SaaS 100 Traffic Sources

On average, here is where the largest B2B SaaS companies get their web traffic:

  • 52% Direct Traffic
  • 32% Search (paid and organic)
  • 7% Referral
  • 5% Email
  • 3% Social (paid and organic)
  • 1% Display

At first, I was really surprised that 52% of traffic came from Direct. But then, I realized that the nature of SaaS is that all their customers will frequently visit their sites to use the products.

Of the search traffic, the breakout of paid versus organic is as follows:

  • 91% Organic Search
  • 9% Paid Search

Clearly, these companies are investing heavily in content marketing and SEO.

SaaS 100 Social Traffic Sources

According to SimilarWeb, the companies are receiving an average of 3% of their overall traffic from Social networks.

That traffic breaks down to the different networks as follows (including both paid and organic):

  • 36% LinkedIn
  • 26% Facebook
  • 24% YouTube
  • 10% Twitter
  • 4% Others

LinkedIn really surprised me here as a major traffic driver for these companies. We generally think of Facebook as the king when it comes to social traffic, but in the B2B space, LinkedIn is a major player.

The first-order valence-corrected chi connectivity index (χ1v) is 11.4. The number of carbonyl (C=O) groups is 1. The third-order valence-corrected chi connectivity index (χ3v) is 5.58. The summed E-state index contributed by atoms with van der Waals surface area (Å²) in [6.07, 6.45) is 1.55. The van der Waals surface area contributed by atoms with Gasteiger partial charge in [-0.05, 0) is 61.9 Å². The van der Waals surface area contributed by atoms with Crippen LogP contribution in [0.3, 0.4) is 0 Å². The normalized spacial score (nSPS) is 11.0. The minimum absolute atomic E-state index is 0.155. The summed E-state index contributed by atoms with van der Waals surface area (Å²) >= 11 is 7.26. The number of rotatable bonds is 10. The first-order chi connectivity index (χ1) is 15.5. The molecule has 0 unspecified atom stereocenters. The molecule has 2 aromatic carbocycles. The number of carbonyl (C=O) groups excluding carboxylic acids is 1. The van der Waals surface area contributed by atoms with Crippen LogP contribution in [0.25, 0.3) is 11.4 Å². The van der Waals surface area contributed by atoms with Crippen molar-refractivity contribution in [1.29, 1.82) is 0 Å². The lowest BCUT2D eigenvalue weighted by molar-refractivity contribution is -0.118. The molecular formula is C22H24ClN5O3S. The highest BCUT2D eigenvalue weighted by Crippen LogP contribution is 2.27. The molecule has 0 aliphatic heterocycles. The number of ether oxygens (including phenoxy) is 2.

This is where the data really surprised me!

You don’t hear much talk about LinkedIn Ads in general, but 97% of the SaaS 100 are actively running LinkedIn ads.

Here’s what I discovered:

  • 97% of the companies run paid advertising on LinkedIn
  • 85% of the companies run paid advertising on Google Search
  • 39% of the companies run paid advertising on Twitter
  • 10% of the companies run paid advertising on Facebook

Not only was I shocked by how many companies run ads on LinkedIn, but I was also surprised by how few are advertising on Facebook ads. That probably because so many of these companies rely on Enterprise customers and the decision makers that those organizations are most easily identified on LinkedIn.

Unfortunately, there’s no way for us to know how much ad budget these companies are spending on Facebook, LinkedIn or Twitter.

But we do have estimated data on Google Search Ads budgets.

On Average, these companies spend $50K on Search Ads per month.

Here’s what the data segmented by tiers looks like…

  • 14% of the companies aren’t spending any budget Google Ads
  • 44% of the companies are spending less than $10K on Google Ads
  • 12% of the companies are spending $10K to $25K on Google Ads
  • 13% of the companies are spending $25K to $50K on Google Ads
  • 4% of the companies are spending $50K to $100K on Google Ads
  • 13% of the companies are spending over $100K on Google Ads

Looking at the raw data, there’s a strong correlation between higher website traffic and higher PPC budgets. The companies spending more on PPC tend to target a broader customer demographic of Small and Medium businesses (SMBs).

Conclusion

Some of the data here was really eye-opening to me. Especially, how dominant LinkedIn has become for B2B SaaS.

What were your biggest takeaways?